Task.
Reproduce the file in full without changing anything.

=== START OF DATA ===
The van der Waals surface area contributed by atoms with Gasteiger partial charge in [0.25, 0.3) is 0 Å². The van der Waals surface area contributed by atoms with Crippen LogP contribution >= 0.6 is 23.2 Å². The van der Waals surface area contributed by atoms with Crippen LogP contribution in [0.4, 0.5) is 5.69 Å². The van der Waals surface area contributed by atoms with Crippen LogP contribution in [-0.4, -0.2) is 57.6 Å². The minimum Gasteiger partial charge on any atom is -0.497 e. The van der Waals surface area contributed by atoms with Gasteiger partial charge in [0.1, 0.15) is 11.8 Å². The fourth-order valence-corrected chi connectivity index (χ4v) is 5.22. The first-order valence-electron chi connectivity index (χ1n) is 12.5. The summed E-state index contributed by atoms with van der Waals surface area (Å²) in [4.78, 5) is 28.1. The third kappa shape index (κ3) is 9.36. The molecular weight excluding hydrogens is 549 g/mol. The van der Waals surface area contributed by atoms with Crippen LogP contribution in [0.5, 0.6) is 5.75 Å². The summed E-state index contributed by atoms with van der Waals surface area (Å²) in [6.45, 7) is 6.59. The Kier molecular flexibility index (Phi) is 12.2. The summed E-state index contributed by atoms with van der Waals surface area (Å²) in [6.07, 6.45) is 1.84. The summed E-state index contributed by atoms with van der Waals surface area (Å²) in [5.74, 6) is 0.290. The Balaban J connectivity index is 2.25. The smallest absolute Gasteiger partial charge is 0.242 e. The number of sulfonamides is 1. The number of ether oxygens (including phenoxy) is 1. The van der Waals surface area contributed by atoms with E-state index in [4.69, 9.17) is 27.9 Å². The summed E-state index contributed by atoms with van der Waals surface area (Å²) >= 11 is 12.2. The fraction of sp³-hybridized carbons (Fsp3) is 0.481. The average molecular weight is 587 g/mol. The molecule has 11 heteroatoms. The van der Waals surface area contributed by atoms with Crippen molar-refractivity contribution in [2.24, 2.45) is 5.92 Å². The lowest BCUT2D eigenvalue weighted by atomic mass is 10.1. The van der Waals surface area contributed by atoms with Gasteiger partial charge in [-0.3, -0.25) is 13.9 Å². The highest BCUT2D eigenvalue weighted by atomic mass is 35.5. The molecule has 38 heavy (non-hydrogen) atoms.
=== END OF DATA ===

The van der Waals surface area contributed by atoms with Gasteiger partial charge in [0.25, 0.3) is 0 Å². The van der Waals surface area contributed by atoms with Crippen LogP contribution >= 0.6 is 23.2 Å². The van der Waals surface area contributed by atoms with Crippen LogP contribution in [0.4, 0.5) is 5.69 Å². The van der Waals surface area contributed by atoms with Crippen LogP contribution in [-0.4, -0.2) is 57.6 Å². The minimum Gasteiger partial charge on any atom is -0.497 e. The van der Waals surface area contributed by atoms with Gasteiger partial charge in [0.1, 0.15) is 11.8 Å². The fourth-order valence-corrected chi connectivity index (χ4v) is 5.22. The first-order valence-electron chi connectivity index (χ1n) is 12.5. The summed E-state index contributed by atoms with van der Waals surface area (Å²) in [4.78, 5) is 28.1. The third kappa shape index (κ3) is 9.36. The molecular weight excluding hydrogens is 549 g/mol. The van der Waals surface area contributed by atoms with Crippen LogP contribution in [0.5, 0.6) is 5.75 Å². The summed E-state index contributed by atoms with van der Waals surface area (Å²) in [6.45, 7) is 6.59. The Kier molecular flexibility index (Phi) is 12.2. The summed E-state index contributed by atoms with van der Waals surface area (Å²) in [6.07, 6.45) is 1.84. The summed E-state index contributed by atoms with van der Waals surface area (Å²) in [5.74, 6) is 0.290. The Balaban J connectivity index is 2.25. The smallest absolute Gasteiger partial charge is 0.242 e. The number of sulfonamides is 1. The number of ether oxygens (including phenoxy) is 1. The van der Waals surface area contributed by atoms with E-state index in [4.69, 9.17) is 27.9 Å². The summed E-state index contributed by atoms with van der Waals surface area (Å²) >= 11 is 12.2. The fraction of sp³-hybridized carbons (Fsp3) is 0.481. The average molecular weight is 587 g/mol. The molecule has 11 heteroatoms. The van der Waals surface area contributed by atoms with Crippen molar-refractivity contribution in [2.24, 2.45) is 5.92 Å². The lowest BCUT2D eigenvalue weighted by atomic mass is 10.1. The van der Waals surface area contributed by atoms with Gasteiger partial charge in [-0.3, -0.25) is 13.9 Å². The highest BCUT2D eigenvalue weighted by atomic mass is 35.5. The molecule has 38 heavy (non-hydrogen) atoms.